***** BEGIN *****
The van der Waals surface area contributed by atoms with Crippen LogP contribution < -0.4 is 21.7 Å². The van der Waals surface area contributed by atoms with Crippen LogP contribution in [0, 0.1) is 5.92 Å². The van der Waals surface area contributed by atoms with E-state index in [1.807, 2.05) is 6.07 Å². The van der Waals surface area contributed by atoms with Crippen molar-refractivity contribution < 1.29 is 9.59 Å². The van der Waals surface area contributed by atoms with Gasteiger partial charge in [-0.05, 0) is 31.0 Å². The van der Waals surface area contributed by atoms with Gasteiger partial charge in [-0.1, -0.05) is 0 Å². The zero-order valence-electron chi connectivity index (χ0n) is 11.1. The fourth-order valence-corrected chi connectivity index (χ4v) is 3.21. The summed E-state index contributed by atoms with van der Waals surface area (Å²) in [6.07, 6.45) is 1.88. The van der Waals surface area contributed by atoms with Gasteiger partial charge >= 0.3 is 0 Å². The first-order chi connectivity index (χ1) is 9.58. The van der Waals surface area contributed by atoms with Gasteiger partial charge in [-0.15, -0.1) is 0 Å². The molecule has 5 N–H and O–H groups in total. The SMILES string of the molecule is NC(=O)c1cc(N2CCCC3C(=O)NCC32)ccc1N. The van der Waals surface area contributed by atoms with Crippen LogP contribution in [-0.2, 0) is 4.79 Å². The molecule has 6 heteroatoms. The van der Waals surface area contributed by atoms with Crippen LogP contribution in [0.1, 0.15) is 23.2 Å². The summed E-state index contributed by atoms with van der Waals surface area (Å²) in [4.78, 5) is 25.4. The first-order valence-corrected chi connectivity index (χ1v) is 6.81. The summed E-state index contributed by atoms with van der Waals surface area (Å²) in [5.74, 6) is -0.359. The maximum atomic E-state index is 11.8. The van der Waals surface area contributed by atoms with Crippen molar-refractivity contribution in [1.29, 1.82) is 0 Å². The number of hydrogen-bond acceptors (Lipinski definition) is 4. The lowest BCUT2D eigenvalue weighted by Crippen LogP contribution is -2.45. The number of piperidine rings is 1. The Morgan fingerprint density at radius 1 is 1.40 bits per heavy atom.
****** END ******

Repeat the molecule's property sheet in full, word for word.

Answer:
The van der Waals surface area contributed by atoms with Crippen LogP contribution < -0.4 is 21.7 Å². The van der Waals surface area contributed by atoms with Crippen LogP contribution in [0, 0.1) is 5.92 Å². The van der Waals surface area contributed by atoms with E-state index in [1.807, 2.05) is 6.07 Å². The van der Waals surface area contributed by atoms with Crippen molar-refractivity contribution < 1.29 is 9.59 Å². The van der Waals surface area contributed by atoms with Gasteiger partial charge in [-0.05, 0) is 31.0 Å². The van der Waals surface area contributed by atoms with Gasteiger partial charge in [-0.1, -0.05) is 0 Å². The zero-order valence-electron chi connectivity index (χ0n) is 11.1. The fourth-order valence-corrected chi connectivity index (χ4v) is 3.21. The summed E-state index contributed by atoms with van der Waals surface area (Å²) in [6.07, 6.45) is 1.88. The van der Waals surface area contributed by atoms with Gasteiger partial charge >= 0.3 is 0 Å². The first-order chi connectivity index (χ1) is 9.58. The van der Waals surface area contributed by atoms with Gasteiger partial charge in [-0.15, -0.1) is 0 Å². The molecule has 5 N–H and O–H groups in total. The SMILES string of the molecule is NC(=O)c1cc(N2CCCC3C(=O)NCC32)ccc1N. The van der Waals surface area contributed by atoms with Crippen LogP contribution in [-0.2, 0) is 4.79 Å². The molecule has 6 heteroatoms. The van der Waals surface area contributed by atoms with Crippen LogP contribution in [0.1, 0.15) is 23.2 Å². The summed E-state index contributed by atoms with van der Waals surface area (Å²) in [4.78, 5) is 25.4. The first-order valence-corrected chi connectivity index (χ1v) is 6.81. The summed E-state index contributed by atoms with van der Waals surface area (Å²) in [5.74, 6) is -0.359. The maximum atomic E-state index is 11.8. The van der Waals surface area contributed by atoms with Crippen molar-refractivity contribution in [1.29, 1.82) is 0 Å². The number of hydrogen-bond acceptors (Lipinski definition) is 4. The lowest BCUT2D eigenvalue weighted by Crippen LogP contribution is -2.45. The number of piperidine rings is 1. The Morgan fingerprint density at radius 1 is 1.40 bits per heavy atom.